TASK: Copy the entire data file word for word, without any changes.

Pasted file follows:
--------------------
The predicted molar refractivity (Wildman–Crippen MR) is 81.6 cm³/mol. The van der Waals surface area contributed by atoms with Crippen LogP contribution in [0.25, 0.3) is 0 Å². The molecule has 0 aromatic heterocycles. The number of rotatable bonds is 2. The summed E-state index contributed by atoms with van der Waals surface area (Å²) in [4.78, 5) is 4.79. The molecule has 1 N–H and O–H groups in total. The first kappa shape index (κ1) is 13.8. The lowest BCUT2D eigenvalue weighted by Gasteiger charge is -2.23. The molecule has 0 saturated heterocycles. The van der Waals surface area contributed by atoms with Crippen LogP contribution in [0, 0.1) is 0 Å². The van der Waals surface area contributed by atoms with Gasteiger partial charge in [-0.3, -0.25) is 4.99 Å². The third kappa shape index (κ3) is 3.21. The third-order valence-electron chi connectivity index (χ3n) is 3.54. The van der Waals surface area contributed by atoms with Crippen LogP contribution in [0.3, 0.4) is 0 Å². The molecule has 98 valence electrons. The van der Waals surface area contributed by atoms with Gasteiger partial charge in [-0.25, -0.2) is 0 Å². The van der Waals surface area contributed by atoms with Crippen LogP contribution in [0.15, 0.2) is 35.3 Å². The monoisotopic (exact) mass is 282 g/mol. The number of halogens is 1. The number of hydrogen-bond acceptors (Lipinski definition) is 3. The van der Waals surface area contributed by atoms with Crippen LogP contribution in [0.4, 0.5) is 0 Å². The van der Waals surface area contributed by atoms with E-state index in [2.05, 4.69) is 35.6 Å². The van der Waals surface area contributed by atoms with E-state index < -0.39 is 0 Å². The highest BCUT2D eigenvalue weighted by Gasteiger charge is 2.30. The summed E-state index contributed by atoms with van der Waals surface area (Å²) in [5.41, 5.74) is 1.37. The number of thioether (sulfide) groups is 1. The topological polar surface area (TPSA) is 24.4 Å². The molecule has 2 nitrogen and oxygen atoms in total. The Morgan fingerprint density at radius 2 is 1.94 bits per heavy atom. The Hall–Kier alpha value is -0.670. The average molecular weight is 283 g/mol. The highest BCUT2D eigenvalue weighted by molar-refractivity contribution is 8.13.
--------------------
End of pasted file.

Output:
The predicted molar refractivity (Wildman–Crippen MR) is 81.6 cm³/mol. The van der Waals surface area contributed by atoms with Crippen LogP contribution in [0.25, 0.3) is 0 Å². The molecule has 0 aromatic heterocycles. The number of rotatable bonds is 2. The summed E-state index contributed by atoms with van der Waals surface area (Å²) in [4.78, 5) is 4.79. The molecule has 1 N–H and O–H groups in total. The first kappa shape index (κ1) is 13.8. The lowest BCUT2D eigenvalue weighted by Gasteiger charge is -2.23. The molecule has 0 saturated heterocycles. The van der Waals surface area contributed by atoms with Crippen LogP contribution in [0, 0.1) is 0 Å². The van der Waals surface area contributed by atoms with Gasteiger partial charge in [-0.3, -0.25) is 4.99 Å². The third kappa shape index (κ3) is 3.21. The third-order valence-electron chi connectivity index (χ3n) is 3.54. The van der Waals surface area contributed by atoms with Crippen LogP contribution in [0.3, 0.4) is 0 Å². The molecule has 98 valence electrons. The van der Waals surface area contributed by atoms with Gasteiger partial charge in [-0.25, -0.2) is 0 Å². The van der Waals surface area contributed by atoms with Crippen LogP contribution in [0.15, 0.2) is 35.3 Å². The monoisotopic (exact) mass is 282 g/mol. The number of halogens is 1. The number of hydrogen-bond acceptors (Lipinski definition) is 3. The van der Waals surface area contributed by atoms with Crippen LogP contribution in [0.4, 0.5) is 0 Å². The van der Waals surface area contributed by atoms with E-state index in [2.05, 4.69) is 35.6 Å². The van der Waals surface area contributed by atoms with E-state index < -0.39 is 0 Å². The highest BCUT2D eigenvalue weighted by Gasteiger charge is 2.30. The summed E-state index contributed by atoms with van der Waals surface area (Å²) in [5.41, 5.74) is 1.37. The number of thioether (sulfide) groups is 1. The topological polar surface area (TPSA) is 24.4 Å². The molecule has 2 nitrogen and oxygen atoms in total. The Morgan fingerprint density at radius 2 is 1.94 bits per heavy atom. The Hall–Kier alpha value is -0.670. The average molecular weight is 283 g/mol. The highest BCUT2D eigenvalue weighted by molar-refractivity contribution is 8.13.